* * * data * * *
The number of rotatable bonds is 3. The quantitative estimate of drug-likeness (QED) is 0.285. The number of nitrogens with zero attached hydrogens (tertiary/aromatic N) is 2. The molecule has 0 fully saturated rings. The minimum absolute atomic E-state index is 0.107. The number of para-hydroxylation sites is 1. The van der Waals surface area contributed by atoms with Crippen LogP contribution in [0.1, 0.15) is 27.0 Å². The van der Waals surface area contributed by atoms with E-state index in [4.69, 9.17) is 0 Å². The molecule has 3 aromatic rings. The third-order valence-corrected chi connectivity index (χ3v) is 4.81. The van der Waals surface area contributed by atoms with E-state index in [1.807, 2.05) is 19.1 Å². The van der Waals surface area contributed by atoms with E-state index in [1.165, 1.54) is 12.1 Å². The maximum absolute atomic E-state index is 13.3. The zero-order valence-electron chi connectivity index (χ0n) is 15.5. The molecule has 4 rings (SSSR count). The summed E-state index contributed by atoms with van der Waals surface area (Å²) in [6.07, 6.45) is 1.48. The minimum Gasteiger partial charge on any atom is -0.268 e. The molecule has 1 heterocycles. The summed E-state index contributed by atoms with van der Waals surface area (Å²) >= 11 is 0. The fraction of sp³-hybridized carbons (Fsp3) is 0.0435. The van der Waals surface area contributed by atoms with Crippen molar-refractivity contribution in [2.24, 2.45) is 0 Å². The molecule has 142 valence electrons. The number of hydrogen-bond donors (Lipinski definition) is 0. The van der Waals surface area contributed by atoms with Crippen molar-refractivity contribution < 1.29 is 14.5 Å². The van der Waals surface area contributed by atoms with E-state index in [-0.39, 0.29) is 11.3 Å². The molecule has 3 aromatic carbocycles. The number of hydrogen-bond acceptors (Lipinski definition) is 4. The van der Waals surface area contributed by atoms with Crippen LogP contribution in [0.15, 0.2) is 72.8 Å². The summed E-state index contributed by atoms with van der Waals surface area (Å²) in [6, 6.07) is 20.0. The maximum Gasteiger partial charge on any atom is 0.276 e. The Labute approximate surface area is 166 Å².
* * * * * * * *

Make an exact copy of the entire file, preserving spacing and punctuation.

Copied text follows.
The number of rotatable bonds is 3. The quantitative estimate of drug-likeness (QED) is 0.285. The number of nitrogens with zero attached hydrogens (tertiary/aromatic N) is 2. The molecule has 0 fully saturated rings. The minimum absolute atomic E-state index is 0.107. The number of para-hydroxylation sites is 1. The van der Waals surface area contributed by atoms with Crippen LogP contribution in [0.1, 0.15) is 27.0 Å². The van der Waals surface area contributed by atoms with E-state index in [4.69, 9.17) is 0 Å². The molecule has 3 aromatic rings. The third-order valence-corrected chi connectivity index (χ3v) is 4.81. The van der Waals surface area contributed by atoms with E-state index in [1.807, 2.05) is 19.1 Å². The van der Waals surface area contributed by atoms with E-state index in [1.165, 1.54) is 12.1 Å². The maximum absolute atomic E-state index is 13.3. The zero-order valence-electron chi connectivity index (χ0n) is 15.5. The molecule has 4 rings (SSSR count). The summed E-state index contributed by atoms with van der Waals surface area (Å²) in [6.07, 6.45) is 1.48. The minimum Gasteiger partial charge on any atom is -0.268 e. The molecule has 1 heterocycles. The summed E-state index contributed by atoms with van der Waals surface area (Å²) >= 11 is 0. The fraction of sp³-hybridized carbons (Fsp3) is 0.0435. The van der Waals surface area contributed by atoms with Crippen molar-refractivity contribution in [2.24, 2.45) is 0 Å². The molecule has 142 valence electrons. The number of hydrogen-bond donors (Lipinski definition) is 0. The van der Waals surface area contributed by atoms with Crippen molar-refractivity contribution < 1.29 is 14.5 Å². The van der Waals surface area contributed by atoms with E-state index in [-0.39, 0.29) is 11.3 Å². The molecule has 3 aromatic carbocycles. The number of hydrogen-bond acceptors (Lipinski definition) is 4. The van der Waals surface area contributed by atoms with Crippen LogP contribution in [0.15, 0.2) is 72.8 Å². The summed E-state index contributed by atoms with van der Waals surface area (Å²) in [6, 6.07) is 20.0. The maximum Gasteiger partial charge on any atom is 0.276 e. The Labute approximate surface area is 166 Å².